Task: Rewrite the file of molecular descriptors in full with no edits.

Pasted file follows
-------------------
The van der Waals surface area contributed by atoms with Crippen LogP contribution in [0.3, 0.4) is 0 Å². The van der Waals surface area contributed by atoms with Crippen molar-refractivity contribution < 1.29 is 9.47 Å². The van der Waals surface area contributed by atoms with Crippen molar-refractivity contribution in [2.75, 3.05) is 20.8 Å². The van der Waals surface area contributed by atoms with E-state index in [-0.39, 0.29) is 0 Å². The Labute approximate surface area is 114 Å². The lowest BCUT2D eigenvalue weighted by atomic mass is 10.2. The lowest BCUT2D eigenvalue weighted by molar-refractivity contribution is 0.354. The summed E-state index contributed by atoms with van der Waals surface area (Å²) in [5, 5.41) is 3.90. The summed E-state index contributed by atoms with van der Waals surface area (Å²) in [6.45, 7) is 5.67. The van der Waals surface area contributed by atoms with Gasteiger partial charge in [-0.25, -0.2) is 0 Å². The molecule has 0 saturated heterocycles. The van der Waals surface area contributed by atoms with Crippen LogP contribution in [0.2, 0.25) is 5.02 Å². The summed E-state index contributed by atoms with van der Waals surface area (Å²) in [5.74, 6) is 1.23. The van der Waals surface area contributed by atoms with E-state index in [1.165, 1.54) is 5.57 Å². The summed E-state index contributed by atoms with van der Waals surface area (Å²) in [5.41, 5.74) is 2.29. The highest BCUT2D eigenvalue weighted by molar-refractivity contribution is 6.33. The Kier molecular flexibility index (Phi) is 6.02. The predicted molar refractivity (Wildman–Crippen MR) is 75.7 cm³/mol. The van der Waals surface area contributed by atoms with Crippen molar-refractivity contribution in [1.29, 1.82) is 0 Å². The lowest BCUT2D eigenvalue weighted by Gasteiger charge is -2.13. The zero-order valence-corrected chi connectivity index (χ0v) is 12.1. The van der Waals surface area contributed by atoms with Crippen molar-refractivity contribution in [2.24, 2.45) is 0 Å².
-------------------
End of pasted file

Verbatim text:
The van der Waals surface area contributed by atoms with Crippen LogP contribution in [0.3, 0.4) is 0 Å². The van der Waals surface area contributed by atoms with Crippen molar-refractivity contribution < 1.29 is 9.47 Å². The van der Waals surface area contributed by atoms with Crippen molar-refractivity contribution in [2.75, 3.05) is 20.8 Å². The van der Waals surface area contributed by atoms with E-state index in [-0.39, 0.29) is 0 Å². The Labute approximate surface area is 114 Å². The lowest BCUT2D eigenvalue weighted by atomic mass is 10.2. The lowest BCUT2D eigenvalue weighted by molar-refractivity contribution is 0.354. The summed E-state index contributed by atoms with van der Waals surface area (Å²) in [5, 5.41) is 3.90. The summed E-state index contributed by atoms with van der Waals surface area (Å²) in [6.45, 7) is 5.67. The van der Waals surface area contributed by atoms with Gasteiger partial charge in [-0.25, -0.2) is 0 Å². The molecule has 0 saturated heterocycles. The van der Waals surface area contributed by atoms with Crippen LogP contribution in [0.2, 0.25) is 5.02 Å². The summed E-state index contributed by atoms with van der Waals surface area (Å²) in [5.74, 6) is 1.23. The van der Waals surface area contributed by atoms with E-state index in [1.165, 1.54) is 5.57 Å². The summed E-state index contributed by atoms with van der Waals surface area (Å²) in [5.41, 5.74) is 2.29. The highest BCUT2D eigenvalue weighted by molar-refractivity contribution is 6.33. The Kier molecular flexibility index (Phi) is 6.02. The predicted molar refractivity (Wildman–Crippen MR) is 75.7 cm³/mol. The van der Waals surface area contributed by atoms with Crippen molar-refractivity contribution in [1.29, 1.82) is 0 Å². The lowest BCUT2D eigenvalue weighted by Gasteiger charge is -2.13. The zero-order valence-corrected chi connectivity index (χ0v) is 12.1. The van der Waals surface area contributed by atoms with Crippen molar-refractivity contribution in [2.24, 2.45) is 0 Å².